Degree Name

Doctor of Philosophy


Department of Psychology


An extensive review of the M-F and the Androgyny paradigms indicated the need for a new sex role identity instrument, which obviated a number of conceptual and methodological problems inherent in existing instruments. The primary concern of this investigation, therefore, was the development and validation of a new sex role identity instrument - the SRI Reptest.

The SRI Reptest is based on Kelly's Personal Construct theory, and recent advances in sex role development models. In particular, this instrument incorporates the notion of sex role salience, and makes it possible to characterise an individual as masculine, feminine, androgynous, or sex role transcendent.

With this instrument sex role identity, as well as the relationship of sex role identity to self-esteem and ego development, was examined from a cross-cultural perspective.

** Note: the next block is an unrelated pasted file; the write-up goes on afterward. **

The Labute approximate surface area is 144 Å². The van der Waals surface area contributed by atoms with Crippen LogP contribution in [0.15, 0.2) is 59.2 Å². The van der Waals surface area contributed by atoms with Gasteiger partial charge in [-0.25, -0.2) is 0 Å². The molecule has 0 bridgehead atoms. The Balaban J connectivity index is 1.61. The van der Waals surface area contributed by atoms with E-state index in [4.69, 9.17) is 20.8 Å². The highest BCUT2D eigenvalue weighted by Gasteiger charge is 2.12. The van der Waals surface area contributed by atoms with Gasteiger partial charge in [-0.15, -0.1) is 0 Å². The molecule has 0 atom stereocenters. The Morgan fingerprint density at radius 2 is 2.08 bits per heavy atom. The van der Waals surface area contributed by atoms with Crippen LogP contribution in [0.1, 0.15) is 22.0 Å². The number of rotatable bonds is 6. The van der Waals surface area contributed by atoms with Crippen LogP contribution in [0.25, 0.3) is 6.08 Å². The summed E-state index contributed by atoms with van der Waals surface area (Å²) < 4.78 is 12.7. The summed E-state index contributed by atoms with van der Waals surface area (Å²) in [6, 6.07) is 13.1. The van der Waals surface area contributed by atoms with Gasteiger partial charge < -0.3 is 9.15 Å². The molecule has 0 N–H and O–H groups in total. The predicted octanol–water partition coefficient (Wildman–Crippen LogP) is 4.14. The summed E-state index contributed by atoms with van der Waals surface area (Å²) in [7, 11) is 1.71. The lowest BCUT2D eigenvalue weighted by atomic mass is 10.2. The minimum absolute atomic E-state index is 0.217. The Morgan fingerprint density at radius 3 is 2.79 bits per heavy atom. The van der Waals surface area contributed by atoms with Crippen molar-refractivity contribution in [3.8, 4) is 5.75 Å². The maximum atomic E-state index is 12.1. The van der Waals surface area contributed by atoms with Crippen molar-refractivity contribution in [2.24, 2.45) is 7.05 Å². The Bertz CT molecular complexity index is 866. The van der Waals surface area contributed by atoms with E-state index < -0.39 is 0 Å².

216 Australian and 115 Indian university students completed a test battery which consisted of the SRI Reptest, the Same-Sex Ideal Form, Rosenberg Self-Esteem Scale, and Loevinger's Sentence Completion Test. In addition, interviews conducted with a select sample of subjects from the two countries enabled the testing of the tenability of two basic assumptions underlying recent sex role development models.

The findings of the investigation are important for two reasons: (1) They draw attention to the potential usefulness of the sex role identity instrument thus developed; and (2) They show that social structures, cultural norms, and value systems are not only important in influencing sex role identity, but these variables are also important in influencing the relationship between sex role identity and self-esteem.



Unless otherwise indicated, the views expressed in this thesis are those of the author and do not necessarily represent the views of the University of Wollongong.